Dina Katabi still encounters everyday problems with computing, even though she is the Class of 1947 Career Development Associate Professor of Electrical Engineering and Computer Science and a member of MIT’s Computer Science and Artificial Intelligence Laboratory.
“I admit that I had been sending my print jobs to a graduate student, just to get around a simple configuration problem. Then one day we realized that a hundred people in this building had already set up their printers. So why not automate the task?”
Along with Nate Kushman, her graduate student, Katabi recently developed a novel system called WikiDo, software that builds a database of automated solutions for every essential computer task. Described as “crowd-sourcing for IT,” WikiDo delegates troubleshooting to the Internet masses.
Katabi and her team recently received an award from the MIT Deshpande Center for Technical Innovation, which she hopes will help get WikiDo ready for the marketplace. The Center helps emerging technologies reach the marketplace by funding novel, early-stage research and connecting MIT’s innovators to the business community.
WikiDo works thanks to the contributions of ordinary, non-expert users. Whether users are attaching a file to an email message or setting up a virtual private network, WikiDo records their graphical user interface actions, or GUI actions, and translates them into automated solutions. These solutions are stored in an online database, should a fellow user wish to perform a similar task.
“We’re leveraging the collective intelligence of social media with machine learning,” Kushman says. “Average users answer how-to questions by performing the task, rather than documenting it.”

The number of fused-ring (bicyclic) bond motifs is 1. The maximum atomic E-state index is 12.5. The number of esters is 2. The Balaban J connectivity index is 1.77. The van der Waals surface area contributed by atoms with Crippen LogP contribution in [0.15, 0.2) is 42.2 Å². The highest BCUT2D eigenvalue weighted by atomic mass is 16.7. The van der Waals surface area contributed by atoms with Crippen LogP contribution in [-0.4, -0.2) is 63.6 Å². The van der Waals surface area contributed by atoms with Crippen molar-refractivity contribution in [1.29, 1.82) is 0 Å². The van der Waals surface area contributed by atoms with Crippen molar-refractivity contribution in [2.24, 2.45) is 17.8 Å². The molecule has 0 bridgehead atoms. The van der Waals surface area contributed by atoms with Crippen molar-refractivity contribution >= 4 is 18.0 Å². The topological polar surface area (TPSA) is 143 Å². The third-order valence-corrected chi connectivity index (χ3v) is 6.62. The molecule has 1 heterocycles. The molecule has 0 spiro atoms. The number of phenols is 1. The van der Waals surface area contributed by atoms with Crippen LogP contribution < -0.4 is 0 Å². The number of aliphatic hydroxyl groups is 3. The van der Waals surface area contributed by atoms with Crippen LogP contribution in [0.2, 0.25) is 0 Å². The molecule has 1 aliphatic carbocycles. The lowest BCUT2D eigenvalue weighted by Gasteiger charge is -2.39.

In addition to collecting and disseminating IT solutions, WikiDo is translating the existing corpus of Internet help boards into WikiDo tasks, all while filtering for mistakes and machine differences. “Non-expert users rarely complete tasks the same way each time. They may also stop and check their email or abort the task. WikiDo filters for the correct and most efficient steps necessary to get the task done on any given system,” she says.
WikiDo could put an end to user frustration, one of the computing industry’s most vexing problems. “No one likes to be on hold with tech support,” Katabi notes, “and for the companies, staffing those lines is tremendously expensive. There’s also a need among home users who don’t have access to expert help.”
This realization led the professor to explore WikiDo’s commercial potential, which has piqued considerable interest among the entrepreneurial community at MIT.
“We wrote a business plan and entered the $100K Entrepreneurship Competition in collaboration with Prof. Regina Barzilay and a grad student,” says Katabi, “[and] we were semi-finalists. This was a great opportunity and a tremendous learning process.
“WikiDo captures the best practices and solutions and automatically implements them on your computer. It’s really different, really exciting, and something that could only happen at MIT.”